The Government want half of new public appointments to be women by the end of this Parliament. The Cabinet Office has established the Centre for Public Appointments, which is supporting Departments in modernising recruitment practices, removing long-standing barriers, and emphasising skills and ability over previous experience. This has attracted a more diverse field of candidates to these important roles. The proportion of new female appointments stood at 39% last year, but there is clearly more to do.
Does the Minister agree that as well as board appointments, it is vital that we have more women chief executives in public sector roles? Will she pay tribute to Ros Tolcher, who has become the chief executive of Harrogate hospital, which serves part of my constituency, taking to 100% the female leadership of NHS hospitals supporting Skipton and Ripon?
I certainly support the hon. Gentleman in congratulating the excellent senior women delivering public services in his local health care system. It is important that we have women on boards but also in executive roles. We have been making progress on this in the private sector, although there is clearly a lot more to be done there as well. The executive challenge has perhaps been a slightly more difficult nut to crack at the same speed at which we have been able to improve the numbers of women on boards more generally. The work we are doing to improve the pipeline support for women in the workplace is absolutely vital.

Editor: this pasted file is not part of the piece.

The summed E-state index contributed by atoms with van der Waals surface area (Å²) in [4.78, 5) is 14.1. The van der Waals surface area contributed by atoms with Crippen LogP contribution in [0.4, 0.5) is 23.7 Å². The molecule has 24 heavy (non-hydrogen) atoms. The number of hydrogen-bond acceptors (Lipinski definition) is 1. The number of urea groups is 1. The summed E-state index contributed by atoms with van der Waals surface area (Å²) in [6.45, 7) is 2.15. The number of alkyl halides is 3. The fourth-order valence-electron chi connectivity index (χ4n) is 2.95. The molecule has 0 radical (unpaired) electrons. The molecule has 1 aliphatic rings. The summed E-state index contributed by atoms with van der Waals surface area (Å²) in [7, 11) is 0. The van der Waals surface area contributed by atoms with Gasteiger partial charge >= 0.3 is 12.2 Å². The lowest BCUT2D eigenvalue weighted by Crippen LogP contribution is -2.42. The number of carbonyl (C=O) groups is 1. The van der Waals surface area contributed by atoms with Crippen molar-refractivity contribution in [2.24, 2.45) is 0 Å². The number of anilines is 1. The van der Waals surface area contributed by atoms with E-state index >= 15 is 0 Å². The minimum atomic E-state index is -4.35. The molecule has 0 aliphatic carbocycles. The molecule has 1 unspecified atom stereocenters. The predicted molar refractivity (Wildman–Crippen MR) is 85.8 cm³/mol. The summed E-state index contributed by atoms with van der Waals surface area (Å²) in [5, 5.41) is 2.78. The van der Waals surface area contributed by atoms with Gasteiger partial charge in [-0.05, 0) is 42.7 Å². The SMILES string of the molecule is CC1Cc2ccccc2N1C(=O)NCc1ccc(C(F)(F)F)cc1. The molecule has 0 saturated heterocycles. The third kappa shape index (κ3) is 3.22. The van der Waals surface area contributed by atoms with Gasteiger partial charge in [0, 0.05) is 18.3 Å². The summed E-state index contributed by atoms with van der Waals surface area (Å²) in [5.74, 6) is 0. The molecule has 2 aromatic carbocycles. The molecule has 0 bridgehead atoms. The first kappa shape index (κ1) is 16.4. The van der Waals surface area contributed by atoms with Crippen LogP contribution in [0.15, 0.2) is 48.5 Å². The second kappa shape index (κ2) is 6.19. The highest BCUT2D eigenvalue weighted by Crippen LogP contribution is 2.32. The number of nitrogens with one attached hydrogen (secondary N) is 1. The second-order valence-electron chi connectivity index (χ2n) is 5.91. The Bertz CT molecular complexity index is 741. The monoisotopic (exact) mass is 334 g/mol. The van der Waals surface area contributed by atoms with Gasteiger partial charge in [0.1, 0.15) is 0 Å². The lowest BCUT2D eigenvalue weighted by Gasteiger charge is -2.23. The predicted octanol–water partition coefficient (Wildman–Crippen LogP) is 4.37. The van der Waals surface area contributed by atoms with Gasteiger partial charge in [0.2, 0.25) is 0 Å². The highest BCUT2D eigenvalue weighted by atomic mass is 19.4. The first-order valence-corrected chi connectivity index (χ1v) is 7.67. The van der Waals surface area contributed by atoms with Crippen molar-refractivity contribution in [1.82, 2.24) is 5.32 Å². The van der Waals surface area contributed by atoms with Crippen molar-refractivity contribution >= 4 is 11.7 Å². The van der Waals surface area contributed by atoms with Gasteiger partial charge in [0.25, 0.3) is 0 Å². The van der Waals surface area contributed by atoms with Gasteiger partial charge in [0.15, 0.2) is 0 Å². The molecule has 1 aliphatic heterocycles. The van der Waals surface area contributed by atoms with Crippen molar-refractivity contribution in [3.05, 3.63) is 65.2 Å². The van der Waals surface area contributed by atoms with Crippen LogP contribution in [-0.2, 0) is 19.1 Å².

Yesterday Google and Facebook announced that instead of pursuing family-friendly practices, they were offering women a chance to freeze their eggs for 10 years, in essence saying, “If you want to get to board level, you should have frozen your eggs.” Is not this the worst case of institutional sexism, intimidating women into not having babies at the time of their own choosing? Will the Minister unequivocally condemn those companies?
It is up to individual companies to decide which policies they want to offer and, indeed, up to women employees whether they provide any kind of incentive or otherwise. What is important is making sure that there are genuine choices that women in the workplace can make so that they do not feel under any kind of pressure to delay starting a family, if that is what they want to do at a particular point in their career. The Government’s changes to make the procedures for maternity leave and shared parental leave much more modern are essential in making sure that women and men can make the parenting choices that work for them.